Proptech Firm Parity Closes $19M Series B Raise

Funding will be used to reduce multifamily and hospitality HVAC carbon emissions

reprints


The effort to reduce carbon emissions through proptech got a boost Tuesday when Parity, a remote platform for multifamily and hospitality HVAC management, announced that it closed a $19 million Series B raise.

Idealist Capital led the funding round, joining existing investors ArcTern Ventures, Wyse Meter Solutions and RET Ventures. The latest round will allow Parity to focus on geographic expansion across the United States, as well as targeting new verticals, including senior and student housing, according to the company announcement.

SEE ALSO: Proptech Firms Find Their Niches, Including Senior Housing

“For a company like ours, the quantum of the raise means we are able to open up the geographic areas that we service, help our current customers, and obviously go after new customers and buildings that are outside our current service areas,” said Brad Pilgrim, co-founder and CEO of Toronto-based Parity.

By remotely operating existing HVAC systems, Parity seeks to limit energy waste to improve performance. The company takes the daily management of HVAC performance off the shoulders of building managers by autonomously optimizing control adjustments in real time while integrating with a building’s existing control infrastructure.

“Parity has developed and deployed a cost-effective solution for the real estate industry,” said Pierre Larochelle, co-managing partner at Idealist Capital. “An important element of decarbonizing the built environment is accounting for energy wasted. No building will be net zero without a comprehensive system in place to stop excess energy waste.”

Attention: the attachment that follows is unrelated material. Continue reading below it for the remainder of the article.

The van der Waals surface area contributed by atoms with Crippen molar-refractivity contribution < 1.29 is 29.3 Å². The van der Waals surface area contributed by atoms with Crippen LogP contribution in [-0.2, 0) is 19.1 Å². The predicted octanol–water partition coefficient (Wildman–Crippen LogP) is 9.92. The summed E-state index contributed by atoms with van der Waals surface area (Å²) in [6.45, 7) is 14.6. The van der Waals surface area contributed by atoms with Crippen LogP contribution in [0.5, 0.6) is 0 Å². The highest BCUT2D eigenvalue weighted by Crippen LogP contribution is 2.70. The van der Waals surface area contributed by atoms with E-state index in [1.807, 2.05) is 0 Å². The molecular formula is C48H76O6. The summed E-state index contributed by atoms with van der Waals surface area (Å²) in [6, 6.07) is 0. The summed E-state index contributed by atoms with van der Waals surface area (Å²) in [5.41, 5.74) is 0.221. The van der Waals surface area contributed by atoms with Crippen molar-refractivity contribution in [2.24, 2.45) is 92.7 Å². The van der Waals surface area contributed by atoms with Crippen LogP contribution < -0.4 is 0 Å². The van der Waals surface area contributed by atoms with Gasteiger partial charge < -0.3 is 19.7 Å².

Founded in 2016, Parity leverages its HVAC platform so that buildings can become more flexible and interact with the grid in more complex ways, said Pilgrim.

“We spent the last number of years solidifying and de-risking our technology in the multifamily and hospitality sectors,” he said. “That’s come through numerous iterations. We’re continuing to iterate on how to deliver the best service and make the most reliable technology for our customers. I think there’s a number of things that are coming together, both on the macro- and microeconomic level, that are pushing this type of technology to be adopted by buildings.”

The latest funding round comes as real estate continues to grapple with its significant contribution to carbon emissions, accounting for 40 percent of the U.S. total, with half stemming from inefficient HVAC systems, according to Parity. In multifamily buildings, nearly a third of energy consumption is wasted.

“I think the industry is still struggling with how to differentiate between data collection and recommendations,” said Pilgrim. “Parity is all about automated efficiency and maximizing performance of existing equipment, not getting buildings to do big expensive projects to be more energy efficient and reduce their carbon footprint.

“It’s really about marrying up the integration aspect with meeting a building where it’s at. So, if a building has done nothing in the past and it wants to digitize and take control, we can get it there. And, if a building has just been built and has the latest and greatest in technology, we can also meet it there. We would simply integrate through their current and existing controls and plug it into our algorithm platform, which essentially automates and controls all of the HVAC components in the building continuously.”

The result is that every five minutes or less, Parity’s software can read building demand on individual pieces of equipment and send back instructions on how the HVAC should be meeting that demand to eliminate energy waste while the building’s energy needs are being satisfied and CO2 emissions reduced, said Pilgrim.

Philip Russo can be reached at prusso@commercialobserver.com.